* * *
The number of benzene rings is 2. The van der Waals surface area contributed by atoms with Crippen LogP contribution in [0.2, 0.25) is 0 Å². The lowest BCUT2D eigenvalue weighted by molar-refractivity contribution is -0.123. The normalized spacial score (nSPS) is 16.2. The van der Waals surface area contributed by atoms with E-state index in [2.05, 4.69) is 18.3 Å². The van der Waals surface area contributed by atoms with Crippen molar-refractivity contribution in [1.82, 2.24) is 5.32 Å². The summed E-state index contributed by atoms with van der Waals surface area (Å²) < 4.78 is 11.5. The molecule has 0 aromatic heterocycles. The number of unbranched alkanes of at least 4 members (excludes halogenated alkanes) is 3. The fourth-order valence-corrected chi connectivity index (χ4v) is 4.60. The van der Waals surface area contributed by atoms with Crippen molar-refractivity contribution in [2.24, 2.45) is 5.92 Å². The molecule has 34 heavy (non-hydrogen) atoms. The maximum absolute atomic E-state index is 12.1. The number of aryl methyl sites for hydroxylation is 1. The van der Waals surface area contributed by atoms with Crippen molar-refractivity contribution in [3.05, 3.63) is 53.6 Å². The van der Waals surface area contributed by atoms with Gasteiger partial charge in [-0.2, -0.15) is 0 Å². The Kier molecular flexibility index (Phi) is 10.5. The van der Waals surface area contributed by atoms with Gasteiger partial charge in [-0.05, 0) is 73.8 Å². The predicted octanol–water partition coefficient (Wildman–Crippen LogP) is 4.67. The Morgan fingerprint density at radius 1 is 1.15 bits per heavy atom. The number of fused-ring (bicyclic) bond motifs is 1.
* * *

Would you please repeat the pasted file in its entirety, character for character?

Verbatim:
The number of benzene rings is 2. The van der Waals surface area contributed by atoms with Crippen LogP contribution in [0.2, 0.25) is 0 Å². The lowest BCUT2D eigenvalue weighted by molar-refractivity contribution is -0.123. The normalized spacial score (nSPS) is 16.2. The van der Waals surface area contributed by atoms with E-state index in [2.05, 4.69) is 18.3 Å². The van der Waals surface area contributed by atoms with Crippen molar-refractivity contribution in [1.82, 2.24) is 5.32 Å². The summed E-state index contributed by atoms with van der Waals surface area (Å²) < 4.78 is 11.5. The molecule has 0 aromatic heterocycles. The number of unbranched alkanes of at least 4 members (excludes halogenated alkanes) is 3. The fourth-order valence-corrected chi connectivity index (χ4v) is 4.60. The van der Waals surface area contributed by atoms with Crippen molar-refractivity contribution in [2.24, 2.45) is 5.92 Å². The molecule has 34 heavy (non-hydrogen) atoms. The maximum absolute atomic E-state index is 12.1. The number of aryl methyl sites for hydroxylation is 1. The van der Waals surface area contributed by atoms with Crippen molar-refractivity contribution in [3.05, 3.63) is 53.6 Å². The van der Waals surface area contributed by atoms with Gasteiger partial charge in [-0.2, -0.15) is 0 Å². The Kier molecular flexibility index (Phi) is 10.5. The van der Waals surface area contributed by atoms with Gasteiger partial charge in [-0.05, 0) is 73.8 Å². The predicted octanol–water partition coefficient (Wildman–Crippen LogP) is 4.67. The Morgan fingerprint density at radius 1 is 1.15 bits per heavy atom. The number of fused-ring (bicyclic) bond motifs is 1.